Our tormented world

2 April 2023 Palm Sunday A

Listen to reflection

Today we celebrate the beginning of the most solemn week of our Christian calendar. Those outside our Christian faith might well accuse us of glorifying torture and death as we follow the story of Jesus’ trial, passion and crucifixion.


However, we do not follow that story as mere observers of yet another incident of human cruelty. Rather, our participation in the church’s liturgy enables us to identify with Jesus in his sufferings in order that we may also share with him the fruits of the resurrection.


This time of Holy Week puts us in touch with the most profound human questions. Why is there so much suffering and evil in the world? Why do we need to die? How is it somehow God’s will that the Son Jesus should die in such excruciating circumstances? In what way is this death of Jesus the source of our life and salvation?


We need to begin by simply recognising the reality of violence that destroys people’s lives. We can see this all too easily in others – those responsible for human trafficking, death camps, terrorist killings, ethnic cleansing, environmental destruction and the greed-filled corruption of too many in power. Jesus and the prophets speak out against this reign of terror which continues to take hold of our world.


However, following Jesus to Calvary puts us in touch with another reality: We are all sinners. We note Jesus’ challenge to those about to stone the woman accused of adultery: “Let the one without sin cast the first stone”. Unlike Jesus, none of us can claim to be the innocent victim. We should recognise ourselves in the disciples whose fear and cowardice leave Jesus to suffer and die without their support. How often have we failed to respond to a brother or sister in need?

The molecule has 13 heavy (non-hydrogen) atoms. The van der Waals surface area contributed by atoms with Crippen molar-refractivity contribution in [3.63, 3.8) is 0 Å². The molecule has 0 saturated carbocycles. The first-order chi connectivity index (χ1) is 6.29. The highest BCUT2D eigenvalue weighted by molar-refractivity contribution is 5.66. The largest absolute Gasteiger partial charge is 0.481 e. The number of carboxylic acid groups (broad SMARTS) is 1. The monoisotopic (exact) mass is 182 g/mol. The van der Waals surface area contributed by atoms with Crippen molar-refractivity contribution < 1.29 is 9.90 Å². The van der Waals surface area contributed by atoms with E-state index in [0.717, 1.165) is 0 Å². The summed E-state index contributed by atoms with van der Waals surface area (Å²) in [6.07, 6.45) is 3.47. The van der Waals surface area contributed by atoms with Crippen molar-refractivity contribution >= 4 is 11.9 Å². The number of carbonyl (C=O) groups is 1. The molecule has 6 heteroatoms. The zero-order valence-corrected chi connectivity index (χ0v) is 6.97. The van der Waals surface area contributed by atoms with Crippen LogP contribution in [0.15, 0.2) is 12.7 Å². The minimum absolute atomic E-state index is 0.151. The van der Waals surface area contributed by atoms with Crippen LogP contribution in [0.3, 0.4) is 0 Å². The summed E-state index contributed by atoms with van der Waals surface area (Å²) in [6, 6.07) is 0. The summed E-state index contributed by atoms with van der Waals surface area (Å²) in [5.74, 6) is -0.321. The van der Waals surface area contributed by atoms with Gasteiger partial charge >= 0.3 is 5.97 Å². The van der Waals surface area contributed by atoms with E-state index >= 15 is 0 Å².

God does not will Jesus’ crucifixion as some kind of ‘payment’ for sin. Rather, we are invited to recognise that the power of evil is so great, it will not stop at the killing of the Son of God himself. It also shows that God’s healing forgiveness and liberating love have no bounds since Christ Jesus has “emptied himself as a slave … accepting death on a cross”. The resurrection is God’s final victory over suffering, sin and death.


Christianity focuses on the Cross of Jesus as its central symbol. This does not amount to the glorification of suffering and violence. Rather, by inviting us to share in Christ’s passion, we are able to confront darkness and sin in the knowledge these are but passing realities. The Cross always points to the Resurrection and the promise of eternal life for those who acclaim Jesus as Lord.


Pope Francis states we can only acclaim Jesus as Lord through loving service of others. He further encourages us to move towards Easter focussing on God’s forgiving love, noting that Jesus Christ gazes upon “our violent and tormented world”, yet never tires of repeating: “Father forgive them, for they know not what they do.”       


Gerard Hall SM

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